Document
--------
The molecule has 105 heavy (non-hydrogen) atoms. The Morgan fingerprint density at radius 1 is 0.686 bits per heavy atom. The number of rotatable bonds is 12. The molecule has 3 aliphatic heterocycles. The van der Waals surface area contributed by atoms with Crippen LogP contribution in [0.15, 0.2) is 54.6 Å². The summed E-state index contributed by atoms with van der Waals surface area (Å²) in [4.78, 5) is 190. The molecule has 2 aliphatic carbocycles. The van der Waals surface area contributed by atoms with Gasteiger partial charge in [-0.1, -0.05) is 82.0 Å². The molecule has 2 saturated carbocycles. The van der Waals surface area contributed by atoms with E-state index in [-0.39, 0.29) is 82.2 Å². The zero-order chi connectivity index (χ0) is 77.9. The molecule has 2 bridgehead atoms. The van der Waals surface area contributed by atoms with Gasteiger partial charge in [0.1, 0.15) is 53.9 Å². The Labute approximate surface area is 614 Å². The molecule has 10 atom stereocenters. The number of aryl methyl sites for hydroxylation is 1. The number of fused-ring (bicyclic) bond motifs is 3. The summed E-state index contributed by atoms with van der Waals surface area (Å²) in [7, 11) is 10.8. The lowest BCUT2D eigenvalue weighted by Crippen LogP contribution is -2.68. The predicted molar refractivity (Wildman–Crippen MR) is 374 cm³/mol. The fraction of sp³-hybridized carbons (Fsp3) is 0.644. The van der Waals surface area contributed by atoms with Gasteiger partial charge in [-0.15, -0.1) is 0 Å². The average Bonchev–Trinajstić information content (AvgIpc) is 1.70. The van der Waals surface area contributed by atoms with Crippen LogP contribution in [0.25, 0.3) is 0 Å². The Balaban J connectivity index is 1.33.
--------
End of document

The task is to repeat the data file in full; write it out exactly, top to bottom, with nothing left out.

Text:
The molecule has 105 heavy (non-hydrogen) atoms. The Morgan fingerprint density at radius 1 is 0.686 bits per heavy atom. The number of rotatable bonds is 12. The molecule has 3 aliphatic heterocycles. The van der Waals surface area contributed by atoms with Crippen LogP contribution in [0.15, 0.2) is 54.6 Å². The summed E-state index contributed by atoms with van der Waals surface area (Å²) in [4.78, 5) is 190. The molecule has 2 aliphatic carbocycles. The van der Waals surface area contributed by atoms with Gasteiger partial charge in [-0.1, -0.05) is 82.0 Å². The molecule has 2 saturated carbocycles. The van der Waals surface area contributed by atoms with E-state index in [-0.39, 0.29) is 82.2 Å². The zero-order chi connectivity index (χ0) is 77.9. The molecule has 2 bridgehead atoms. The van der Waals surface area contributed by atoms with Gasteiger partial charge in [0.1, 0.15) is 53.9 Å². The Labute approximate surface area is 614 Å². The molecule has 10 atom stereocenters. The number of aryl methyl sites for hydroxylation is 1. The number of fused-ring (bicyclic) bond motifs is 3. The summed E-state index contributed by atoms with van der Waals surface area (Å²) in [7, 11) is 10.8. The lowest BCUT2D eigenvalue weighted by Crippen LogP contribution is -2.68. The predicted molar refractivity (Wildman–Crippen MR) is 374 cm³/mol. The fraction of sp³-hybridized carbons (Fsp3) is 0.644. The van der Waals surface area contributed by atoms with Gasteiger partial charge in [-0.15, -0.1) is 0 Å². The average Bonchev–Trinajstić information content (AvgIpc) is 1.70. The van der Waals surface area contributed by atoms with Crippen LogP contribution in [0.25, 0.3) is 0 Å². The Balaban J connectivity index is 1.33.